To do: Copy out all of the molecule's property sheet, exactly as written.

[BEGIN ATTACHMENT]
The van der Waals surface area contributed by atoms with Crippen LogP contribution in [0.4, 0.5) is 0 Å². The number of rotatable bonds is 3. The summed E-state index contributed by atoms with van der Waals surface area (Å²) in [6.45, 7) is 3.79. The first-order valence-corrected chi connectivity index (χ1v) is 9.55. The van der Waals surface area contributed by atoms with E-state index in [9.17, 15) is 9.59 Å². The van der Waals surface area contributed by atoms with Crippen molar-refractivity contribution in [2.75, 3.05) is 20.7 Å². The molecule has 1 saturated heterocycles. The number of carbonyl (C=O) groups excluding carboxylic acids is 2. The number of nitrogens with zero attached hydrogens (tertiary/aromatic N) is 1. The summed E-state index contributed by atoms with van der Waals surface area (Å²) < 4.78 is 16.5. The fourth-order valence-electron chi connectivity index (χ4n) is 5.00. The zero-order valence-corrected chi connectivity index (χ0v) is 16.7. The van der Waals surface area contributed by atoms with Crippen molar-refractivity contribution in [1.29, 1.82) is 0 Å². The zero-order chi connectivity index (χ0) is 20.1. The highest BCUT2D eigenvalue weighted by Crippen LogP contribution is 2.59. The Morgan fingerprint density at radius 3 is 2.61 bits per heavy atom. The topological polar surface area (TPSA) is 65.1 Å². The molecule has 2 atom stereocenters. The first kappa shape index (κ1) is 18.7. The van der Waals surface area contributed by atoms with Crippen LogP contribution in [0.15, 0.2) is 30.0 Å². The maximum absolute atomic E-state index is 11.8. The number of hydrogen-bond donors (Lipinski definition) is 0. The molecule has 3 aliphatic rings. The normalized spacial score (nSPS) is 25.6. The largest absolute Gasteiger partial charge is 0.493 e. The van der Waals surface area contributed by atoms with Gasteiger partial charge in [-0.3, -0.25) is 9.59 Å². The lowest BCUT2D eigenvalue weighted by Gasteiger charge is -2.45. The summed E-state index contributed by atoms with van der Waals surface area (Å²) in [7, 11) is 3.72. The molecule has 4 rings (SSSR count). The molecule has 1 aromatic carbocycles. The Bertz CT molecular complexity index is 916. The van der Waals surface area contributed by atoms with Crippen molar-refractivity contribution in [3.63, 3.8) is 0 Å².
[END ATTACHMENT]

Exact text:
The van der Waals surface area contributed by atoms with Crippen LogP contribution in [0.4, 0.5) is 0 Å². The number of rotatable bonds is 3. The summed E-state index contributed by atoms with van der Waals surface area (Å²) in [6.45, 7) is 3.79. The first-order valence-corrected chi connectivity index (χ1v) is 9.55. The van der Waals surface area contributed by atoms with E-state index in [9.17, 15) is 9.59 Å². The van der Waals surface area contributed by atoms with Crippen molar-refractivity contribution in [2.75, 3.05) is 20.7 Å². The molecule has 1 saturated heterocycles. The number of carbonyl (C=O) groups excluding carboxylic acids is 2. The number of nitrogens with zero attached hydrogens (tertiary/aromatic N) is 1. The summed E-state index contributed by atoms with van der Waals surface area (Å²) < 4.78 is 16.5. The fourth-order valence-electron chi connectivity index (χ4n) is 5.00. The zero-order valence-corrected chi connectivity index (χ0v) is 16.7. The van der Waals surface area contributed by atoms with Crippen molar-refractivity contribution in [1.29, 1.82) is 0 Å². The zero-order chi connectivity index (χ0) is 20.1. The highest BCUT2D eigenvalue weighted by Crippen LogP contribution is 2.59. The Morgan fingerprint density at radius 3 is 2.61 bits per heavy atom. The topological polar surface area (TPSA) is 65.1 Å². The molecule has 2 atom stereocenters. The first kappa shape index (κ1) is 18.7. The van der Waals surface area contributed by atoms with Crippen LogP contribution in [0.15, 0.2) is 30.0 Å². The maximum absolute atomic E-state index is 11.8. The number of hydrogen-bond donors (Lipinski definition) is 0. The molecule has 3 aliphatic rings. The normalized spacial score (nSPS) is 25.6. The largest absolute Gasteiger partial charge is 0.493 e. The van der Waals surface area contributed by atoms with Gasteiger partial charge in [-0.3, -0.25) is 9.59 Å². The lowest BCUT2D eigenvalue weighted by Gasteiger charge is -2.45. The summed E-state index contributed by atoms with van der Waals surface area (Å²) in [7, 11) is 3.72. The molecule has 4 rings (SSSR count). The molecule has 1 aromatic carbocycles. The Bertz CT molecular complexity index is 916. The van der Waals surface area contributed by atoms with Crippen molar-refractivity contribution in [3.63, 3.8) is 0 Å².